November 8, 2012
Pierrot le Fou (1965)
Grade: 53/100

Director: Jean-Luc Godard
Stars: Jean-Paul Belmondo, Anna Karina, Graziella Galvani

What it's about. A loosely constructed and surrealistic French comedy, romance, and crime adventure. Ferdinand (Jean-Paul Belmondo) is a jaded and bored 30ish husband, married to Graziella Galvani. They have an adorable toddler daughter.

They step out to attend a party and hire a gorgeous babysitter, Marianne (Anna Karina) to look after the little girl. Not too surprisingly, Ferdinand soon becomes bored with the party and ditches it, leaving his wife behind. He returns home and runs off with the babysitter.

At her place, there is a dead body with a large wound, and a cluster of machine guns against the wall. It turns out that hitmen are after Marianne because of money she stole, apparently from a crime syndicate.

So, Ferdinand and Marianne flee her apartment in her convertible for a road adventure. They have no money, which obligates them to rob a gas station, steal a car, etc. After much flirting and teasing on the part of beautiful Marianne, she is finally shot. Ferdinand responds by painting his face blue and blowing himself up with dynamite.

How others will see it. This movie is similar in feel to earlier Godard films such as Breathless and Band of Outsiders, which respectively starred Belmondo and Karina. The latter was married to Godard between 1961 and 1967. Godard is highly popular among a certain category of cinephiles who regard his films as irreverent, amusing, stylish, and romantic.

Pierrot le Fou was not as well received as Breathless, but nonetheless garnered a Golden Lion nomination at the Venice Film Festival. Belmondo received a Best Foreign Actor nomination from BAFTA. The film caused little stir on the American side of the Atlantic, but the vote total at is a respectable 10K and the user ratings are fairly high at 7.6.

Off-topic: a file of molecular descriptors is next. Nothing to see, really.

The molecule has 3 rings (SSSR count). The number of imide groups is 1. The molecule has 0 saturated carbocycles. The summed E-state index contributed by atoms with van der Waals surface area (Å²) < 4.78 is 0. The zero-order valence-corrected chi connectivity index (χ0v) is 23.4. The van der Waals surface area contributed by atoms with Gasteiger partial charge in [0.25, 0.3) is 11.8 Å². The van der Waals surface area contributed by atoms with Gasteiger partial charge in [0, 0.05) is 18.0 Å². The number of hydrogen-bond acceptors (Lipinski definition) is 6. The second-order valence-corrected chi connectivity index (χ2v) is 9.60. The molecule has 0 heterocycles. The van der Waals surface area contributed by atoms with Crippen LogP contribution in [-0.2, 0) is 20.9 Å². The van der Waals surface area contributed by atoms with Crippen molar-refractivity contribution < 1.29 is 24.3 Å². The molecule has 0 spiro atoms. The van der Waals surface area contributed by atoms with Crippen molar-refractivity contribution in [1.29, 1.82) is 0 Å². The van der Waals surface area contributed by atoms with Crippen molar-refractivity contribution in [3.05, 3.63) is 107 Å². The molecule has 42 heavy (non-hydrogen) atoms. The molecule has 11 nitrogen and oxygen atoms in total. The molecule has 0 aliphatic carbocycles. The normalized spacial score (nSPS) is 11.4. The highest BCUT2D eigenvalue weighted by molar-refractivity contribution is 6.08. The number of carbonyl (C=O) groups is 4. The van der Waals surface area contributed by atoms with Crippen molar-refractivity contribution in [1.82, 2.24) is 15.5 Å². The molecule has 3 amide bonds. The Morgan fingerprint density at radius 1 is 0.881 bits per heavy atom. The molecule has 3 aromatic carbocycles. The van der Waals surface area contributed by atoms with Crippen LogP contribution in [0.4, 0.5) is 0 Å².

However, there is a steady decline in ratings as audiences age, from 8.5 under 18 to 6.8 over 45. There is only a marginal gender gap, probably because both men and women enjoy Karina's performance, though for different reasons. To women, she represents freedom. To men, she's a world-class lay.

The drop in ratings among older audiences is likely due to expectations. They want a tighter plot and better actor motivation. Why would Belmondo abandon his toddler daughter to go on the run with a killer pursued by hitmen? The film's answer: why not?

How I felt about it. There is an undeniable pleasure in watching Karina endlessly tease and flirt with Belmondo, who plays along but largely maintains his deadpan expression. They are likeable enough, I suppose, but since they don't seem to care what happens to them, why should we assume the responsibility?

This movie reminded me of what I remember of Fellini's 8 1/2. If you are too lazy, or find it too tedious, to construct a cogent story, throw in a charismatic male lead, a ravishing model, and put them in a variety of settings until it is time to kill one or both of them off. The formula certainly worked for Breathless, not that that film is much better than this one.

I did like, though, the early party scene, where the well dressed and refined guests blow cigarette smoke in each other's faces while repeating trite product marketing lines, e.g. "It comes in a wonderfully fresh aerosol, as well as stick and roll-on." If Godard had continued on this path, skewering the upper middle class as brainwashed by corporate advertising, he might actually have succeeded in making a film worth an effort to see.